Glenn Chandler

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Glenn Chandler
Born (1949-03-12) 12 March 1949 (age 68)
Edinburgh, Scotland
Occupation Playwright, screenwriter, novelist
Nationality Scottish
Period modern
Genre crime fiction
Subject murder
Notable works Taggart
Notable awards BAFTA
1991 best drama series award – Taggart

Writers' Guild Award
1993 best original drama series – Taggart

Glenn Chandler (born 12 March 1949) is an award-winning[1] Scottish playwright and novelist. He has written plays for theatre and radio, original screenplays for television and films, television series, and novels.[2] His best-known work is the Scottish television detective series Taggart, which is broadcast around the world.[3]


Glenn Chandler was born in Edinburgh in 1949, and educated at the Royal High School in the city. He moved from Scotland to London and began writing for the Soho Poly, where his early plays were produced.[4] He went on to write for BBC Television and Radio, and for Granada Television (including its series Crown Court) before creating and writing his own series Taggart for STV Productions (ITV Network).

Chandler created Taggart for STV's Controller of Drama, Robert Love, who wanted to set a police series in Glasgow. Chandler was inspired by true crime and real life, and even lifted the names of characters for the series from gravestones in Maryhill Cemetery in Glasgow.[3] The series continued even after the death of the actor Mark McManus, who played the lead role of Jim Taggart, and became the longest-running police drama on British television.[3]

Chandler has continued to write for his first love, theatre, and has also begun a series of books featuring a Brighton detective, DI Madden.[2] In 2008 Chandler took two plays to the Edinburgh Fringe as a producer: Boys of the Empire, a satirical play written by Chandler himself, and What's Wrong With Angry?, a drama set in 1992, when the age of consent for homosexuals was 21.[5] Both shows were directed by Patrick Wilde, with whom Chandler shares a literary agency, MBA.[2]

Since then, Chandler has worked almost exclusively in theatre. After transferring Boys of the Empire to the Kings Head in Islington, he wrote and produced Scouts in Bondage for the same theatre (2009). His next production was the sell-out Cleveland Street: The Musical (2010), which he wrote and produced for the Above The Stag Theatre in Victoria. He made his directing debut with the award-winning The Custard Boys which he adapted from the novel by John Rae, and this was produced at the Tabard Theatre (2011). He followed that up at the same theatre with The Lamplighters (2012), a murder thriller with a supernatural edge, which he wrote, produced and directed. In 2013 he took two productions to the Edinburgh Fringe, Sandel and Killers. Sandel, which he directed, was his controversial adaptation of Angus Stewart's novel of the same name, about a love affair between a student and a choirboy. Killers was a study of the correspondence of serial killers Dennis Nilsen, Peter Sutcliffe and Ian Brady, and was directed by Liam Rudden. In 2014, he transferred Sandel to the Above The Stag Theatre at its new premises in Vauxhall with a largely new cast.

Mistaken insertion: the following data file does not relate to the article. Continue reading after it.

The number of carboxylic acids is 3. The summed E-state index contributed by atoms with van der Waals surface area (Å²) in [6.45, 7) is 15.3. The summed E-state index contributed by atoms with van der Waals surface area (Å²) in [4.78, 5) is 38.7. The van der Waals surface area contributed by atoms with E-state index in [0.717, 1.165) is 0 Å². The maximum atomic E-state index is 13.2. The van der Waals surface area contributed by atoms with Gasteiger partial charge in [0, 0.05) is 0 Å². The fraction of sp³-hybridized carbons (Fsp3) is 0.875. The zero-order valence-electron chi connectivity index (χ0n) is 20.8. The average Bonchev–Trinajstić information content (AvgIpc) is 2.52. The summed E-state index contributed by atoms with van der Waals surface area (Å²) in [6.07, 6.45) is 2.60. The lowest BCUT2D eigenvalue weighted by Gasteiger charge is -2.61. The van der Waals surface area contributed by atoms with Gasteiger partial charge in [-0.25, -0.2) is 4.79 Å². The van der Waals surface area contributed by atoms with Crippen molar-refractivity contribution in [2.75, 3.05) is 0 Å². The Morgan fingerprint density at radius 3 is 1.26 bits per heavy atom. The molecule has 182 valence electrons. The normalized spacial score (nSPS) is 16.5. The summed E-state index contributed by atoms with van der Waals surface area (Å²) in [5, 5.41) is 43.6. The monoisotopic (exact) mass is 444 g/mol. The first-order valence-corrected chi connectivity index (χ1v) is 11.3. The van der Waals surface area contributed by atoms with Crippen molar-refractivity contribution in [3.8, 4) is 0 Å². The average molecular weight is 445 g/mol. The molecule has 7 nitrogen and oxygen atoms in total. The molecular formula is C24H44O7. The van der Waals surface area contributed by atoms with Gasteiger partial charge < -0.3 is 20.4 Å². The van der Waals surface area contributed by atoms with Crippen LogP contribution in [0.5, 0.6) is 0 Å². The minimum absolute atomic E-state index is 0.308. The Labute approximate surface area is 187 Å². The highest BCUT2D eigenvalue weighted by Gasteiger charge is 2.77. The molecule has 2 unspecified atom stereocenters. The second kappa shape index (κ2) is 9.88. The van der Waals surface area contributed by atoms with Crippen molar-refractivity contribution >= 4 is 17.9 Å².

His latest play is Fanny and Stella The Shocking True Story, based on the true tale of two Victorian transvestites, which is being produced by the Above the Stag Theatre and directed by Steven Dexter in May 2015.

Television Writing[edit]


Theatre Writing[6][edit]

BBC Radio[edit]

Schools Radio

  • Inquiry 7 scripts
  • Life Time 2 scripts
  • Teenage Plays: Job, Which Job?

Radio Drama

  • A Little White Lie 30'
  • Rough Play 60'
  • Laddie Time 45'
  • Another Gaff, Another Night 45'
  • The Horseman's Word 30'
  • Wallace's Warblers 30'
  • Green Street Revisited 30'
  • Fisherman's Tales 30'
  • Wayfarers 30'


DI Madden series

  • Dead Sight (Hodder & Stoughton, October 2004)
  • Savage Tide (Hodder & Stoughton, July 2003)

Horror fiction

  • The Sanctuary (Hamlyn)
  • The Tribe (Hamlyn)

Non fiction

  • Burning Poison (Lea Valley Press)
  • Killer (Mainstream)
  • Taggart's Glasgow (Lennard Publishing)


  • BAFTA (1997) Taggart nominated for Best Drama Serial Award[1]
  • BAFTA (1995) nominated Best TV Writer[2]
  • Writers' Guild of Great Britain Award (1993) winner of Best Original Drama Serial[1]
  • BAFTA (1991) Taggart winner of Best Drama Serial Award[2]


  1. ^ a b c "IMDB Award page for Glenn Chandler". Retrieved 9 June 2008. 
  2. ^ a b c d e "MBA official bibliography and full list of writing credits for Glenn Chandler". Retrieved 9 June 2008.  Cite error: Invalid <ref> tag; name "MBA" defined multiple times with different content (see the help page).
  3. ^ a b c "SMG productions official history of Taggart". Retrieved 9 June 2008. 
  4. ^ "Soho Poly info about writers". Retrieved 9 June 2008. 
  5. ^ ""There's been a murder, Well, quite a few.." Edinburgh Evening News". Retrieved 26 June 2008. 
  6. ^

External links[edit]